Jim Nied is a warm, humble guy with a bright smile and infectious laugh. It was truly a pleasure to while away a Tuesday afternoon with him at his now-closed family-owned business, Nied’s Hotel. As one hour turned into two, then three and almost four, it was clear that the hilarious and poignant stories about this Lawrenceville institution and the people who loved it are endless. That’s not surprising—although the barstools are empty, Nied’s Hotel still feels like home with a plethora of photos, band posters, and other decoration plastered on the walls.

    Jim Nied

    Jim Nied

    Opened by Jim’s grandfather, Thaddeus “Ted” Niedzinski, Nied’s was originally located in Homestead but was forced to move due to the expansion of the mill in the area. “They closed on August 30, 1941, and reopened in Lawrenceville August 31,” says Jim. “This place was an Irish bar called the Dublin Hotel when he bought it. The man who sold it to my grandfather had a piece of advice—that he change his last name because it was so long and Polish.”

    Ted Niedzinski did just that and Nied’s Hotel was born. It served as a boarding house and local watering hole for decades, opening at 7:00 a.m. serving breakfast, all types of bar fare, and of course, their famous fish sandwich. Jim says the restaurant sold up to 400 hand-crafted fried fish sandwiches a week, and double that amount during Lent.

    Jim’s father Paul Nied ran the business until 1977, when Jim joined him after attending Duquesne University and serving as an officer in the U.S. Air Force. The Nieds are a proud military family—Paul served in World War II and was honored for his service with a Purple Heart. Their commitment to serving our country shows—there are still framed photos and medals on the walls even though the bar is now closed. “My dad always wanted to meet a general,” says Jim. “Luckily we were able to make that happen for him. In fact, he ended up meeting more than one. My friend Harry Hayden was the right-fielder for the Nied’s Hotel softball team,” says Jim, “and he and his brother Mike are like family.” Harry’s brother is Air Force General Michael Hayden, who served as the director of the National Security Agency and CIA during the George W. Bush administration. In 2016, Nied’s Hotel hosted a book signing for General Hayden, with a line that stretched around the block with people waiting to get in. “He’s a real down-to-earth guy,” says Jim. “He’d hop right behind the bar and start pouring beers for everyone.” A signed photo of the Pittsburgh native still hangs on the wall.

    Nied’s Hotel was also a popular music venue that hosted all types of shows and events, many of them fundraisers. Comedian Jim Krenn did stand-up comedy here, and legendary Pittsburgh rock-n-roll outfit The Nied’s Hotel Band was formed in 2003 when singer John Vento began a studio recording project titled “Nied’s Hotel” as a tribute to Jim. Many more songs were inspired by the goings-on and people at the bar. Pittsburgh musician Slim Forsythe lived above Nied’s for quite a few years, and there’s now a “museum” upstairs that is dedicated to him and his work.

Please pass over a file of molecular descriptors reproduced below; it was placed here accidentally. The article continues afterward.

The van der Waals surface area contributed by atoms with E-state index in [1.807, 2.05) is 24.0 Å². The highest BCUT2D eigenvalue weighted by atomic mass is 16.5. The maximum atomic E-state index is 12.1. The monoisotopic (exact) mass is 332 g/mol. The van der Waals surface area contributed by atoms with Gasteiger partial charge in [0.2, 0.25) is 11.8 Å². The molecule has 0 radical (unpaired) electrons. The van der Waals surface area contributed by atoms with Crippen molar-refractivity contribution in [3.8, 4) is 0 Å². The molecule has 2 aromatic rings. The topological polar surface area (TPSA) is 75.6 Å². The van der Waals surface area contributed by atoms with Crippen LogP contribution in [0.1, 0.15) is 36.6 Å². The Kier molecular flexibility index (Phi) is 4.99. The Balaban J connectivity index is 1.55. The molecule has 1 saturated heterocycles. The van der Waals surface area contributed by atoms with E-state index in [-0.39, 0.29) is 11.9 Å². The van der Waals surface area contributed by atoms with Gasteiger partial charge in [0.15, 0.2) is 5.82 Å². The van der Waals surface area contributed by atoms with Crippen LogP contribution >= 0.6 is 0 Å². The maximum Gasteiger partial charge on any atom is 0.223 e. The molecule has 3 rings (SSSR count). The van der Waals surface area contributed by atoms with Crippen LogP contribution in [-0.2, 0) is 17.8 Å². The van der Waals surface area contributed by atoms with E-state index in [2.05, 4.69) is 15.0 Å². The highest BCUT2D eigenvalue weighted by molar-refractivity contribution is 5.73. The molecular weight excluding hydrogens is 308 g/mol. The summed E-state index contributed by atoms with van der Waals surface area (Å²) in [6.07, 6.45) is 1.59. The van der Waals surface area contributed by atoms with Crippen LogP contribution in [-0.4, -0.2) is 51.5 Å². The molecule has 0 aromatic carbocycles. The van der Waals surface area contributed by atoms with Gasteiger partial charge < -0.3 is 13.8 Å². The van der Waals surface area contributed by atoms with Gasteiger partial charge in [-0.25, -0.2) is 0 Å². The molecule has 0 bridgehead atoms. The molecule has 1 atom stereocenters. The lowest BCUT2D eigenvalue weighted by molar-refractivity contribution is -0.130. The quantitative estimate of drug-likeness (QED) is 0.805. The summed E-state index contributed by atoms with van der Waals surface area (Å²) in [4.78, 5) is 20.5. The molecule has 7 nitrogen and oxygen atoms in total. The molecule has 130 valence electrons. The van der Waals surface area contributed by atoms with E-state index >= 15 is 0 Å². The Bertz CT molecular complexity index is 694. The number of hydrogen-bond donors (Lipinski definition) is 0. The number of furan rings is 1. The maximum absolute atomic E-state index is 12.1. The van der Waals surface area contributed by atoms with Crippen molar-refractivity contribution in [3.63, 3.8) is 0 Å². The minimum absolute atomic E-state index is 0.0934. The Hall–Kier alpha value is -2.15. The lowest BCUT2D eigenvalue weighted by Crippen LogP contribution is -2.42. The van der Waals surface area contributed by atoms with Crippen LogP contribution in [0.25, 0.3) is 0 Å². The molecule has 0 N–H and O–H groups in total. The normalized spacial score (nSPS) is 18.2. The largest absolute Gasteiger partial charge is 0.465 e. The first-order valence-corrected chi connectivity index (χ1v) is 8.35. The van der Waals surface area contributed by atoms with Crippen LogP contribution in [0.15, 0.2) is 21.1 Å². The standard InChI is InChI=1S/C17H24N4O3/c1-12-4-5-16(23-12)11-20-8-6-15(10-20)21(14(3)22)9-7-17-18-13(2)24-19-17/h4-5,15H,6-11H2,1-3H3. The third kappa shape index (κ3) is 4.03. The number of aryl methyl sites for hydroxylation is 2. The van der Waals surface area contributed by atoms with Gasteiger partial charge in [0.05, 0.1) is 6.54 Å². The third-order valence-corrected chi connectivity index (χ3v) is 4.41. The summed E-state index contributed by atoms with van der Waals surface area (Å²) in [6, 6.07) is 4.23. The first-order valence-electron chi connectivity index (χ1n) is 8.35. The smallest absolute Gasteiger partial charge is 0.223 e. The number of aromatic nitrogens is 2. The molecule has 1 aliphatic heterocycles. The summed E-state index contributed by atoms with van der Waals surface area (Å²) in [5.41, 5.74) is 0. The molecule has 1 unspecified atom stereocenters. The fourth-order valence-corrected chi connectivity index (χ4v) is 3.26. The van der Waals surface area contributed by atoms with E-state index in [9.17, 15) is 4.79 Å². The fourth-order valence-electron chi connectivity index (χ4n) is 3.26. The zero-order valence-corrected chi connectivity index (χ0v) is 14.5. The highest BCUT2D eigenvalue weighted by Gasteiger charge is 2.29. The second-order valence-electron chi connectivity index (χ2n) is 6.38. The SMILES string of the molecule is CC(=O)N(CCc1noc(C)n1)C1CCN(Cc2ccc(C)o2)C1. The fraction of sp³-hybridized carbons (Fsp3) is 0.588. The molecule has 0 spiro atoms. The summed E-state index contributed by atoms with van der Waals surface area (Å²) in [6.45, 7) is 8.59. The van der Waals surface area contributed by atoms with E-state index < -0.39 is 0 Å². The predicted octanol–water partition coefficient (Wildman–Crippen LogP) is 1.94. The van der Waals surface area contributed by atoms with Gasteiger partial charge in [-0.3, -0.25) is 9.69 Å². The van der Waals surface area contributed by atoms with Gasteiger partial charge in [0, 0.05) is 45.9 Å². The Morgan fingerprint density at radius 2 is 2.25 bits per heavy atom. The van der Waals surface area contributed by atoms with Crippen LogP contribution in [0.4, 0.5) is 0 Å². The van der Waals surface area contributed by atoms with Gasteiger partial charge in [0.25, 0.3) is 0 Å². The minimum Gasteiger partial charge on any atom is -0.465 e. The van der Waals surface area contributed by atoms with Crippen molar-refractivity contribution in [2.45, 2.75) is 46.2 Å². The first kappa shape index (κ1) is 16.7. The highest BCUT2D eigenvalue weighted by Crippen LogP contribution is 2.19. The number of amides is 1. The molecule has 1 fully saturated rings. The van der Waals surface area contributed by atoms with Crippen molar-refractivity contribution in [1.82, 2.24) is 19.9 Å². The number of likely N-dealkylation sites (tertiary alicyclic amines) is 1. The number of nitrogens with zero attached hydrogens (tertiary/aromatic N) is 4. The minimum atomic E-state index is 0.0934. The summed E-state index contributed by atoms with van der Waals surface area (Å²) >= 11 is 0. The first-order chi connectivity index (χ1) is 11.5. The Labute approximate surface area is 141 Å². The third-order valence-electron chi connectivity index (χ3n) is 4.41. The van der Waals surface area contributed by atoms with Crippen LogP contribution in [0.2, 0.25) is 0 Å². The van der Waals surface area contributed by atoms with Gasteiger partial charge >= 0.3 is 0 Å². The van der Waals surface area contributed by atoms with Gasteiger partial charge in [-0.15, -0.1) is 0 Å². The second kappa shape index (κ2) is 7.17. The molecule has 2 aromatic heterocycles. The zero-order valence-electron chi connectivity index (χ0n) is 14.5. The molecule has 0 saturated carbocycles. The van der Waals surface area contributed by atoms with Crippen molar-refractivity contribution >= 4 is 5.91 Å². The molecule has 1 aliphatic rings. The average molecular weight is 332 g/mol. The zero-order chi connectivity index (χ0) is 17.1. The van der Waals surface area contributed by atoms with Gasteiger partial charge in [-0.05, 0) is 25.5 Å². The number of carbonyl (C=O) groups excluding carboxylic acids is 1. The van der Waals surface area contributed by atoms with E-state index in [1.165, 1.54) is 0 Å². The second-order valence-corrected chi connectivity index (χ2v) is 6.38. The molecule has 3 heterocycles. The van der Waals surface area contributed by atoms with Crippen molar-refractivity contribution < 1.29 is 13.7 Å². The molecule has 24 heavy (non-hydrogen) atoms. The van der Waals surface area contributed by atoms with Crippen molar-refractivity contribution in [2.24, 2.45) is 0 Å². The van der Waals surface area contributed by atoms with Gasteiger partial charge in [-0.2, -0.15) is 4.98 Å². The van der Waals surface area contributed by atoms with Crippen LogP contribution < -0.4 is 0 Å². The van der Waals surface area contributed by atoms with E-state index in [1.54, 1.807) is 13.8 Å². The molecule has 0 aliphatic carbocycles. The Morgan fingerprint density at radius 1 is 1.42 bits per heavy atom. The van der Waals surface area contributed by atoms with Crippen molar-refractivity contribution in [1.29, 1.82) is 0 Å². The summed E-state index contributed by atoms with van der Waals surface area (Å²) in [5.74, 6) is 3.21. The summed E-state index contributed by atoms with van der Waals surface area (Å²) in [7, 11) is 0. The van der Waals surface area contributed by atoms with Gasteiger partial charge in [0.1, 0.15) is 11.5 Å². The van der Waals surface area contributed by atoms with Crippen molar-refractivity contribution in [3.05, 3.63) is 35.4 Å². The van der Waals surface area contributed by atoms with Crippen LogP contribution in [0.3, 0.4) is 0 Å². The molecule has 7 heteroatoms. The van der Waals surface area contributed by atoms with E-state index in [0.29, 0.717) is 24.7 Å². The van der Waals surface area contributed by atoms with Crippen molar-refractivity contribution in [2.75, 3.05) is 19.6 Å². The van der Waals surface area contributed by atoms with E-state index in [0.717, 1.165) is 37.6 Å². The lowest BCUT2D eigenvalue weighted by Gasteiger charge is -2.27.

“We never charged a cover but I always paid the bands who played here. Sometimes if they knew I didn’t make money they’d try to give it back, but I wouldn’t take it,” says Jim. He even created a small outdoor amphitheater for bands to play, the sounds of music and laughter wafting throughout Upper Lawrenceville for all to enjoy. “You know, in all these years, we’ve never had a noise complaint and no one’s ever called the police. Can you believe that?” laughs Jim.

    Community involvement, kindness, humor, and generosity are hallmarks of the Nied’s Hotel family, especially Jim. He currently sits on the board of Lawrenceville United and is an active member of the Catholic Youth Association, which provides a variety of services for Pittsburghers of all ages. Although 2018 ended on a bittersweet note on December 30 when the bar closed for good, Jim is happily looking to the future. When asked if he misses anything about working at the bar, he says: “I miss joking with my customers and Barbie, who cooked here for 50 years. But I’m getting on in age and my wife and I had some health issues that needed to be addressed. I guess what I’m saying is of course I miss the good parts, but it is kind of a relief not to have to work so hard and take care of the things I didn’t enjoy doing, like bookkeeping.”

    Although the renaissance Lawrenceville has seen in recent years is exciting and change is a constant no matter what, Nied’s Hotel and Jim’s marvelous sense of humor, compassion, and fish sandwiches will be sorely missed by the Lawrenceville community and all of Pittsburgh. And if you’re wondering whether The Nied’s Hotel Band is still playing around town—they are.

    Aleita Hermanowski is a freelance writer who grew up working at a family business in the Strip District. She lives in Bloomfield with her two favorite people—her cat, Bug, and dog, Billie. You can read more of her work at aleitahermanowski.com

    Author’s note: I want to thank Jimmy Nied for taking the time to sit down with me, reminisce, and make me laugh until my stomach hurt. I’ve known him for most of my life. He and his father were customers of my dad’s business in the Strip for nearly 50 years. Thank you, Jim, for putting a little more love, laughter, and fun into the world—we’ll miss you.

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